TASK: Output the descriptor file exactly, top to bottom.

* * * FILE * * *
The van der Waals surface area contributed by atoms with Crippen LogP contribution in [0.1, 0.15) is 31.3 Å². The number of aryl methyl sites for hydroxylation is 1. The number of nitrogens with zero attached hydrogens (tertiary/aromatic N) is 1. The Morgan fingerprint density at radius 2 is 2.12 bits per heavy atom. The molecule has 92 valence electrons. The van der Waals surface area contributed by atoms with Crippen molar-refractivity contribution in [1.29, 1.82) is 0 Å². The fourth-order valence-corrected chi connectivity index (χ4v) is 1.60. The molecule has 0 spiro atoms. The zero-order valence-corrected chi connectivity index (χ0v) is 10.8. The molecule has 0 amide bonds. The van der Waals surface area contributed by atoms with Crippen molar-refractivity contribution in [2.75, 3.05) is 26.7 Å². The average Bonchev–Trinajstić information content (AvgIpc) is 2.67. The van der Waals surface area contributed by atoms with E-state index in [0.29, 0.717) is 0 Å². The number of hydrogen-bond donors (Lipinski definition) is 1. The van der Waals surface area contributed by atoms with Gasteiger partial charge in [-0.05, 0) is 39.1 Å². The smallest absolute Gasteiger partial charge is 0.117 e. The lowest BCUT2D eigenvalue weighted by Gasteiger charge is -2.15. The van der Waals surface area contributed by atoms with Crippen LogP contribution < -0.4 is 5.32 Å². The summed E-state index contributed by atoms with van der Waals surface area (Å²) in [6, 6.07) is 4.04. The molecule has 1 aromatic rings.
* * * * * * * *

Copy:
The van der Waals surface area contributed by atoms with Crippen LogP contribution in [0.1, 0.15) is 31.3 Å². The number of aryl methyl sites for hydroxylation is 1. The number of nitrogens with zero attached hydrogens (tertiary/aromatic N) is 1. The Morgan fingerprint density at radius 2 is 2.12 bits per heavy atom. The molecule has 92 valence electrons. The van der Waals surface area contributed by atoms with Crippen molar-refractivity contribution in [1.29, 1.82) is 0 Å². The fourth-order valence-corrected chi connectivity index (χ4v) is 1.60. The molecule has 0 spiro atoms. The zero-order valence-corrected chi connectivity index (χ0v) is 10.8. The molecule has 0 amide bonds. The van der Waals surface area contributed by atoms with Crippen molar-refractivity contribution in [2.75, 3.05) is 26.7 Å². The average Bonchev–Trinajstić information content (AvgIpc) is 2.67. The van der Waals surface area contributed by atoms with E-state index in [0.29, 0.717) is 0 Å². The number of hydrogen-bond donors (Lipinski definition) is 1. The van der Waals surface area contributed by atoms with Gasteiger partial charge in [-0.05, 0) is 39.1 Å². The smallest absolute Gasteiger partial charge is 0.117 e. The lowest BCUT2D eigenvalue weighted by Gasteiger charge is -2.15. The van der Waals surface area contributed by atoms with Crippen LogP contribution < -0.4 is 5.32 Å². The summed E-state index contributed by atoms with van der Waals surface area (Å²) in [6, 6.07) is 4.04. The molecule has 1 aromatic rings.